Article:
‘It’s been an interesting and exciting first year in my role at Loch Eil. We’ve seen the start of our major £2 million redevelopment building project designed to increase the number of young people we can accommodate and upgrade the learning areas with specially designed learning ‘pods’ in our grounds and are adding a new on-site equipment centre. In addition, six months ago we also set up an Innovation Group amongst our staff to explore and expand our application of ‘adventurous learning’.
I firmly believe that the power of the adventurous learning experience we give to young participants is down to three main factors; our people, our stunning wilderness location and our educational processes. Central to this experience is the eclectic mix of our multi-skilled male and female instructors, all of whom share a common passion for outdoor learning and bring out the best in the young people they teach on a weekly basis.
Our instructors facilitate active reviewing processes for course participants. This means that after they have completed a challenging task or activity, the young people are guided to think about their experiences and review what they’ve learnt, and consider how they might transfer that learning into everyday life.
We have started through the development of our Innovation Group, made up of a small number of instructors, to also apply some externally researched based teaching and learning practices in our own work at Loch Eil. It’s early days yet but enabling the Innovation Group to creatively examine our courses, sessions, interactions and interventions and share best practice amongst each other has already made a difference to the young people who attend Loch Eil.
I recently caught up with one of our senior instructors, James Tedham, who has been teaching at Loch Eil for nearly six years now. Ex-army and now a volunteer for the Lochaber Mountain Rescue Team in his spare time, one of the reasons James came to instruct here was because of the stunning wilderness environment that surrounds us and the daily variety of his working day.
James explained to me: “Within a given week I have to adapt my teaching depending on the type of programme I’m leading. The young participants I instruct widely vary in age and ability from primary or secondary age, through to through to young people in work in their early career such as apprentices and graduates. Another variable, is of course, the highland weather. We aim to do most elements of our programmes out in the wilderness that surrounds us at Loch Eil, so participants, who are often from inner cities from the central Scottish belt, get full immersion and connection with the environment. No two weeks are the same but what is consistent is that I stay with one group for an entire week and increase their challenge and adventure progressively, day by day.”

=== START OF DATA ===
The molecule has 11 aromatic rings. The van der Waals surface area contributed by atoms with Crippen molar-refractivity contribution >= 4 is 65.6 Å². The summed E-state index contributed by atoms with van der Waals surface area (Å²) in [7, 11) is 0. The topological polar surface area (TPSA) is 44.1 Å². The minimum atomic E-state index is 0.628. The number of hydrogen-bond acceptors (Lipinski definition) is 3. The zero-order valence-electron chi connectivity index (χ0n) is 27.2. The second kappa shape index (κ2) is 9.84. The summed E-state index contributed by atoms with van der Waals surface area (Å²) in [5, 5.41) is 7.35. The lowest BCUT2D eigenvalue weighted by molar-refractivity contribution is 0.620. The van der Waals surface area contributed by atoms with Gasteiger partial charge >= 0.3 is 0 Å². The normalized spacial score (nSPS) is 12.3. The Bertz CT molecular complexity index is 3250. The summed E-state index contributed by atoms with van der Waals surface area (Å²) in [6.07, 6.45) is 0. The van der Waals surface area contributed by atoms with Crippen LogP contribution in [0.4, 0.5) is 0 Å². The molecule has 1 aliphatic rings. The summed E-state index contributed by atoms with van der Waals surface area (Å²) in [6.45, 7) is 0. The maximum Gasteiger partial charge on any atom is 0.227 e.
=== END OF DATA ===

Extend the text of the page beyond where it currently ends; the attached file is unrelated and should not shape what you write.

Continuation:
The Trust is now in its 75th year of developing character and skills within young people but we are far from resting on our laurels or simply sticking to our established and successful ways of delivering impactful experiential outdoor learning courses. Two years ago, The Trust introduced Learning and Adventure Managers to each of its five centres. The actual role combines instructor line management, developmental skills coach for participants and also involves reviewing the quality and also safety across all Outward Bound activities.
Rory Stewart has worked at Loch Eil for the past 28 years as an instructor and for the past two years has been a Learning & Adventure Manager. This summer Rory took three month’s sabbatical leave to work as a Volunteer Ranger with Nevis Landscape Partnership. Rory was previously deputy head of Loch Eil Centre and has vast experience in adventure and learning, as well as holding a MIA (Mountain Instructor Award) and MIC (Mountain Instructor Certificate). So I think it’s fair to say that Rory’s passion for remote wilderness environments and the respect for the power of the mountains, lochs and coast line surrounding our centre runs through his veins.
As part of his remit, Rory actively helps instructors with dual staffed adventures during courses, such as rock scrambling and abseiling. His passion for his role as a Learning & Adventure Manager was obvious when he explained to me the other day: “Taking young people away from all the props of normal daily life so they have to cope with not having a mobile, tablet or wifi is powerful. I believe that immersing them into the wilderness brings young people to a point of change, discovery and opens them up to active learning.”
One example that struck Rory was a primary school group on a five day course at the centre in October this year. He elaborated: “We’d been out the day before on a hill walk and were returning from an overnight camping expedition by the shores of Loch Linnhe. As part of our return journey the group needed to canoe back along the loch for three miles against the tide. Through encouragement from the instructor and myself, this young group of inner city children keep going far beyond what they thought they were able to achieve. They dug deep, both physically with their paddles, as well as mentally with a ‘I can do this’ mindset, and kept going with aching limbs but fixed and focused determination. The smiles, high fives and sense of achievement was priceless when we reached the destination.”
Moving forward to the months and years ahead I feel strongly committed to ensuring all that we do at The Trust will make a strong and positive difference to the lives of an increasing diverse range of young people. This means innovation and improvement and development. This will ensure we can help more young people increase their self-worth, self-belief and gain the skills they need to life, learning and work in today’s society.
David Exeter, Head of Centre at The Outward Bound Trust’s Loch Eil Centre